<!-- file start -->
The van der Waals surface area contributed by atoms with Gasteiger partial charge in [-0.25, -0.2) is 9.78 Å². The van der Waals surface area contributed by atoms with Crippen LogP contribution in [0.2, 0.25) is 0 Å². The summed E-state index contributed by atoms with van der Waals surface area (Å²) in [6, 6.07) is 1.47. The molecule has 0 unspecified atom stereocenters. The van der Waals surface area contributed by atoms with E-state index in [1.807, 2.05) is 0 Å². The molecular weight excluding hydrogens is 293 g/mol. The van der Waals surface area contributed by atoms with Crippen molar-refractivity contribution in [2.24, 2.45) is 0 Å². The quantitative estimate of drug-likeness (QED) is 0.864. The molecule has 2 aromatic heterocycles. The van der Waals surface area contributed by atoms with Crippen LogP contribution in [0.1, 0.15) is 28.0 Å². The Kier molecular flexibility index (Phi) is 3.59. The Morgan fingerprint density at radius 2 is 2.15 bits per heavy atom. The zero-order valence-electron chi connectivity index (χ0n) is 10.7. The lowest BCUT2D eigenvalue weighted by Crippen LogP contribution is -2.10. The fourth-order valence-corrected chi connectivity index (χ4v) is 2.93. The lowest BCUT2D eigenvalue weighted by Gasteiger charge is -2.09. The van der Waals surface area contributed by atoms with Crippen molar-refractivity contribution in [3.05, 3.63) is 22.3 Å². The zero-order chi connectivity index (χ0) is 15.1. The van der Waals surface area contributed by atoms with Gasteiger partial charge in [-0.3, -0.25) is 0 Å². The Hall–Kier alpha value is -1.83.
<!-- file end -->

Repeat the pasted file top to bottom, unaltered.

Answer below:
The van der Waals surface area contributed by atoms with Gasteiger partial charge in [-0.25, -0.2) is 9.78 Å². The van der Waals surface area contributed by atoms with Crippen LogP contribution in [0.2, 0.25) is 0 Å². The summed E-state index contributed by atoms with van der Waals surface area (Å²) in [6, 6.07) is 1.47. The molecule has 0 unspecified atom stereocenters. The van der Waals surface area contributed by atoms with E-state index in [1.807, 2.05) is 0 Å². The molecular weight excluding hydrogens is 293 g/mol. The van der Waals surface area contributed by atoms with Crippen molar-refractivity contribution in [2.24, 2.45) is 0 Å². The quantitative estimate of drug-likeness (QED) is 0.864. The molecule has 2 aromatic heterocycles. The van der Waals surface area contributed by atoms with Crippen LogP contribution in [0.1, 0.15) is 28.0 Å². The Kier molecular flexibility index (Phi) is 3.59. The Morgan fingerprint density at radius 2 is 2.15 bits per heavy atom. The zero-order valence-electron chi connectivity index (χ0n) is 10.7. The lowest BCUT2D eigenvalue weighted by Crippen LogP contribution is -2.10. The fourth-order valence-corrected chi connectivity index (χ4v) is 2.93. The lowest BCUT2D eigenvalue weighted by Gasteiger charge is -2.09. The van der Waals surface area contributed by atoms with Crippen molar-refractivity contribution in [3.05, 3.63) is 22.3 Å². The zero-order chi connectivity index (χ0) is 15.1. The van der Waals surface area contributed by atoms with Gasteiger partial charge in [-0.3, -0.25) is 0 Å². The Hall–Kier alpha value is -1.83.